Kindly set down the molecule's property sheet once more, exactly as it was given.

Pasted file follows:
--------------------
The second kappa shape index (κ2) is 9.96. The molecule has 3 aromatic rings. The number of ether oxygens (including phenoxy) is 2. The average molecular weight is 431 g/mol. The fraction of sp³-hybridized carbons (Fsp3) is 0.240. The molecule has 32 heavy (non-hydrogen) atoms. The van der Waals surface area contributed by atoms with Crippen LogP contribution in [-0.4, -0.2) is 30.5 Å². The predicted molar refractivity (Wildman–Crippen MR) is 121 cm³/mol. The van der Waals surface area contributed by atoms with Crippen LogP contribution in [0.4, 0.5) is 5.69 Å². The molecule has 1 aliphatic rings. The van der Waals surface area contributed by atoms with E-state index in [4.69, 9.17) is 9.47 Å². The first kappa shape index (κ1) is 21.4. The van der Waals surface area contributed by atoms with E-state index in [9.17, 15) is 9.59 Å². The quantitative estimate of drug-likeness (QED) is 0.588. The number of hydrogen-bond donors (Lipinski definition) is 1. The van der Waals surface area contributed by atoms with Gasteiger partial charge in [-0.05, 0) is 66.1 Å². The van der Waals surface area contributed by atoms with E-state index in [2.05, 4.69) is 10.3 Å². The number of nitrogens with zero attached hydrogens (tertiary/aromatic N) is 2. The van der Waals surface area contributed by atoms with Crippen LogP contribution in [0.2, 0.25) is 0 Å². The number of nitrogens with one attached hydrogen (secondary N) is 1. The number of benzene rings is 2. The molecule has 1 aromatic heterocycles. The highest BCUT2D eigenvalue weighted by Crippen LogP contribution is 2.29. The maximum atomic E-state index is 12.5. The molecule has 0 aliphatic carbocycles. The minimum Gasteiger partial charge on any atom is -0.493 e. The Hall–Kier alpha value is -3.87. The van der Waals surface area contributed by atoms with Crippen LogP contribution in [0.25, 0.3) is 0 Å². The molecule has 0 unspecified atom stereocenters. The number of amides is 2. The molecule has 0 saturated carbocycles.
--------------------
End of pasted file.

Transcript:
The second kappa shape index (κ2) is 9.96. The molecule has 3 aromatic rings. The number of ether oxygens (including phenoxy) is 2. The average molecular weight is 431 g/mol. The fraction of sp³-hybridized carbons (Fsp3) is 0.240. The molecule has 32 heavy (non-hydrogen) atoms. The van der Waals surface area contributed by atoms with Crippen LogP contribution in [-0.4, -0.2) is 30.5 Å². The predicted molar refractivity (Wildman–Crippen MR) is 121 cm³/mol. The van der Waals surface area contributed by atoms with Crippen LogP contribution in [0.4, 0.5) is 5.69 Å². The molecule has 1 aliphatic rings. The van der Waals surface area contributed by atoms with E-state index in [4.69, 9.17) is 9.47 Å². The first kappa shape index (κ1) is 21.4. The van der Waals surface area contributed by atoms with E-state index in [9.17, 15) is 9.59 Å². The quantitative estimate of drug-likeness (QED) is 0.588. The number of hydrogen-bond donors (Lipinski definition) is 1. The van der Waals surface area contributed by atoms with Gasteiger partial charge in [-0.05, 0) is 66.1 Å². The van der Waals surface area contributed by atoms with E-state index in [2.05, 4.69) is 10.3 Å². The number of nitrogens with zero attached hydrogens (tertiary/aromatic N) is 2. The van der Waals surface area contributed by atoms with Crippen LogP contribution in [0.2, 0.25) is 0 Å². The number of nitrogens with one attached hydrogen (secondary N) is 1. The number of benzene rings is 2. The molecule has 1 aromatic heterocycles. The highest BCUT2D eigenvalue weighted by Crippen LogP contribution is 2.29. The maximum atomic E-state index is 12.5. The molecule has 0 aliphatic carbocycles. The minimum Gasteiger partial charge on any atom is -0.493 e. The Hall–Kier alpha value is -3.87. The van der Waals surface area contributed by atoms with Crippen LogP contribution in [0.25, 0.3) is 0 Å². The molecule has 0 unspecified atom stereocenters. The number of amides is 2. The molecule has 0 saturated carbocycles.